Dear Dr. Archer,
Many people consider child abuse to be the unforgivable sin. I am currently building a following on Twitter, working with @StopItNow as an advocate to end child sexual abuse. I am an ex-offender of thirty years, and firmly believe that being part of the solution insures against being part of the problem.
I have posted lyrics on Twitter, along with the question, "Can reformed sex offenders help society to end child sexual abuse if given the chance? Isn't it worth a try?
I believe many of us could shed some light on the warning signs and on what went wrong in the first place by speaking to educators, social workers and concerned parents. What are your thoughts?
Even though statistics are stacked against the sex offender, anyone can be rehabilitated, even child sex offenders. It has been thirty years since your incident, and it seems that you are not only contrite and remorseful, but that you genuinely seek to save others from making the same mistakes you have made in the past. I commend you for putting yourself out there for the purpose of warning and protecting others.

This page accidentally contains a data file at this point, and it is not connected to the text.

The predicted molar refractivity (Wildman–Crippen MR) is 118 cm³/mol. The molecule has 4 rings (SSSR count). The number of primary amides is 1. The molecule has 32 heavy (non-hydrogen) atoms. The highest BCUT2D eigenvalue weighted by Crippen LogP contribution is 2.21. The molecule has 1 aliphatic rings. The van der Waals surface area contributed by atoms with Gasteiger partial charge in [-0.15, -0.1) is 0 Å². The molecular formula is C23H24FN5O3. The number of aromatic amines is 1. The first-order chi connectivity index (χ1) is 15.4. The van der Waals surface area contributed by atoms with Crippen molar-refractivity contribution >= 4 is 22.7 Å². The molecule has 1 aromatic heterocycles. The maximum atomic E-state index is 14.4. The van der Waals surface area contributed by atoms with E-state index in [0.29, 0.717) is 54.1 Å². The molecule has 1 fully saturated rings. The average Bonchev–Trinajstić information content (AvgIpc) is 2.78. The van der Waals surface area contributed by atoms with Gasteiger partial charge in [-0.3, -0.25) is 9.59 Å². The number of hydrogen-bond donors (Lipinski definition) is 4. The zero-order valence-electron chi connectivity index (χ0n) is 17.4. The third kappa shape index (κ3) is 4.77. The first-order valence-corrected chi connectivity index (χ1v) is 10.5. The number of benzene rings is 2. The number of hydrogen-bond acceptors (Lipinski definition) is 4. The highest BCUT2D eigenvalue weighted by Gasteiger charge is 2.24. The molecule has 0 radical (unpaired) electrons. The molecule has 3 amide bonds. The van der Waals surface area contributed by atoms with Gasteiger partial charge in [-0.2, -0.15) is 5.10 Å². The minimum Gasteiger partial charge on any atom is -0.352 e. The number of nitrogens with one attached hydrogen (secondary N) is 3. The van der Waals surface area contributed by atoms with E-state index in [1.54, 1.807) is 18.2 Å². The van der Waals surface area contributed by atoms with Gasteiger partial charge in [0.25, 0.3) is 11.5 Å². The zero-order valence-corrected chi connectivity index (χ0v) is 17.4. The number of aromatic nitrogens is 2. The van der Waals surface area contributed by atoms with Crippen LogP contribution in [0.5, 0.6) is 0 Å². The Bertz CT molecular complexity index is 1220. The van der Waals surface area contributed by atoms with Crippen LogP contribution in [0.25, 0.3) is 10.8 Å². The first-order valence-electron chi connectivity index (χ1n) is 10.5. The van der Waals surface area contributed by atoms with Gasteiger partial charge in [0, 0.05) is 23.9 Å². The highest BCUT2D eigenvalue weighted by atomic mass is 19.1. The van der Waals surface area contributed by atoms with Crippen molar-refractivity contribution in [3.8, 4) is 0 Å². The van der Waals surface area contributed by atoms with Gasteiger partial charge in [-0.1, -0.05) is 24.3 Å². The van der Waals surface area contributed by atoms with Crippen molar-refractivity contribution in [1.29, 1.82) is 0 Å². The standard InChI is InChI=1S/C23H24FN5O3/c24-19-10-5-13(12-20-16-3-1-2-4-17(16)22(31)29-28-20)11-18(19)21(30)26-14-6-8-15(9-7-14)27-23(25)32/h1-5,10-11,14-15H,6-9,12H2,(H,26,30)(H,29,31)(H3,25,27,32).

One thing I want to see when someone engages in destructive behavior is what they do afterwards. Do they blame others for their actions, or do they take responsibility and change that behavior? Do they only change themselves, or do they try to be an example for others so others do not make the same mistakes? I absolutely believe in redemption, and it appears that you are trying to make a difference. I applaud your efforts, Pete.
I have read your words, and I find them unique. Perhaps pedophiles can change, but statistics so far strongly argue against that fact depending on the severity of the offense. Things that predict a poor rehabilitation are violence when committing the offence as well as the younger the child the less the likelihood of remission.
I have written a Blog
arguing that a violent sexual offence of a child should be a mandatory 25 year sentence and answered another Q and A
stating that pedophilia is not treatable, but of course there are exception and after 30 years you may indeed be one. However I still believe that in most cases the risk is just too great.
In light of this, I believe your site can be helpful to others while we also practice caution with the person who commits this sort of crime. Re-offending happens all too often, and one child being devastated by this type of senseless act in a relapse is one child too many. So keep that in mind Pete AND keep up the good work.